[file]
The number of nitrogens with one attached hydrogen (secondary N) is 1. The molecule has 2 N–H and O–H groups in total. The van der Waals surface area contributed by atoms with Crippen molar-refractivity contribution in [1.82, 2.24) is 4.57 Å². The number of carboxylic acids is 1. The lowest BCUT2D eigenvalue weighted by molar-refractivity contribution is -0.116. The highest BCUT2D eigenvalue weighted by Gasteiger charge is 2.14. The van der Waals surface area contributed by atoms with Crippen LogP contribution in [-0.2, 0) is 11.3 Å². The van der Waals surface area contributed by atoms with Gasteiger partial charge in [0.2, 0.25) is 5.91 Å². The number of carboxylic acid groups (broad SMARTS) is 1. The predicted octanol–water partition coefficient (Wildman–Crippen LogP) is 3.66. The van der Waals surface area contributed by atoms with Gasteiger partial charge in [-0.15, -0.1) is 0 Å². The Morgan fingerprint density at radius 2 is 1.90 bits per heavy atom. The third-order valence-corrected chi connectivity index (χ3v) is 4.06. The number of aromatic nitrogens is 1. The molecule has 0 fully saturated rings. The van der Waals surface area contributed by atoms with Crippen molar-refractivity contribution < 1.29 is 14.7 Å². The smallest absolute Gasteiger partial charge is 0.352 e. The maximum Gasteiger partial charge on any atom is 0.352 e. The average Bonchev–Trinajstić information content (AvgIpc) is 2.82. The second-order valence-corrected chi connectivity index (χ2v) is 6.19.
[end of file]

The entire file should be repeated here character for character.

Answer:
The number of nitrogens with one attached hydrogen (secondary N) is 1. The molecule has 2 N–H and O–H groups in total. The van der Waals surface area contributed by atoms with Crippen molar-refractivity contribution in [1.82, 2.24) is 4.57 Å². The number of carboxylic acids is 1. The lowest BCUT2D eigenvalue weighted by molar-refractivity contribution is -0.116. The highest BCUT2D eigenvalue weighted by Gasteiger charge is 2.14. The van der Waals surface area contributed by atoms with Crippen LogP contribution in [-0.2, 0) is 11.3 Å². The van der Waals surface area contributed by atoms with Gasteiger partial charge in [0.2, 0.25) is 5.91 Å². The number of carboxylic acid groups (broad SMARTS) is 1. The predicted octanol–water partition coefficient (Wildman–Crippen LogP) is 3.66. The van der Waals surface area contributed by atoms with Gasteiger partial charge in [-0.15, -0.1) is 0 Å². The Morgan fingerprint density at radius 2 is 1.90 bits per heavy atom. The third-order valence-corrected chi connectivity index (χ3v) is 4.06. The number of aromatic nitrogens is 1. The molecule has 0 fully saturated rings. The van der Waals surface area contributed by atoms with Crippen molar-refractivity contribution < 1.29 is 14.7 Å². The smallest absolute Gasteiger partial charge is 0.352 e. The maximum Gasteiger partial charge on any atom is 0.352 e. The average Bonchev–Trinajstić information content (AvgIpc) is 2.82. The second-order valence-corrected chi connectivity index (χ2v) is 6.19.